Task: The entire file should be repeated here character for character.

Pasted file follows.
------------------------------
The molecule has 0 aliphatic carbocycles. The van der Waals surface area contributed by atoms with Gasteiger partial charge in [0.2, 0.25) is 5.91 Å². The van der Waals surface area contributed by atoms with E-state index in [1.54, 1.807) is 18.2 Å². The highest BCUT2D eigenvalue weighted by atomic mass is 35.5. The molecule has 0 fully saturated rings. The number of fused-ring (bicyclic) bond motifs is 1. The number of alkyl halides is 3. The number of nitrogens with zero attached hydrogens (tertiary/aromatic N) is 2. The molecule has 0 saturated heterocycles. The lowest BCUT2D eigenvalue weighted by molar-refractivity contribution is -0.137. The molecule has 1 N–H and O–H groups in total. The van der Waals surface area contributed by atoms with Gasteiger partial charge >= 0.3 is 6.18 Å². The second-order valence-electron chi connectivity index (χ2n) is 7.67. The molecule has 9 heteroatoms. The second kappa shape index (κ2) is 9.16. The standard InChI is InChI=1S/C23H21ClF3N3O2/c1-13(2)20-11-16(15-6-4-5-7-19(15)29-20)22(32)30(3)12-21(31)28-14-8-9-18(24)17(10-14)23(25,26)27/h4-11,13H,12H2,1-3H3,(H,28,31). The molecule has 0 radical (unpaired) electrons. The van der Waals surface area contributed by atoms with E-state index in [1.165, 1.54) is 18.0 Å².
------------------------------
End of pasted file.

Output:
The molecule has 0 aliphatic carbocycles. The van der Waals surface area contributed by atoms with Gasteiger partial charge in [0.2, 0.25) is 5.91 Å². The van der Waals surface area contributed by atoms with E-state index in [1.54, 1.807) is 18.2 Å². The highest BCUT2D eigenvalue weighted by atomic mass is 35.5. The molecule has 0 fully saturated rings. The number of fused-ring (bicyclic) bond motifs is 1. The number of alkyl halides is 3. The number of nitrogens with zero attached hydrogens (tertiary/aromatic N) is 2. The molecule has 0 saturated heterocycles. The lowest BCUT2D eigenvalue weighted by molar-refractivity contribution is -0.137. The molecule has 1 N–H and O–H groups in total. The van der Waals surface area contributed by atoms with Gasteiger partial charge >= 0.3 is 6.18 Å². The second-order valence-electron chi connectivity index (χ2n) is 7.67. The molecule has 9 heteroatoms. The second kappa shape index (κ2) is 9.16. The standard InChI is InChI=1S/C23H21ClF3N3O2/c1-13(2)20-11-16(15-6-4-5-7-19(15)29-20)22(32)30(3)12-21(31)28-14-8-9-18(24)17(10-14)23(25,26)27/h4-11,13H,12H2,1-3H3,(H,28,31). The molecule has 0 radical (unpaired) electrons. The van der Waals surface area contributed by atoms with E-state index in [1.165, 1.54) is 18.0 Å².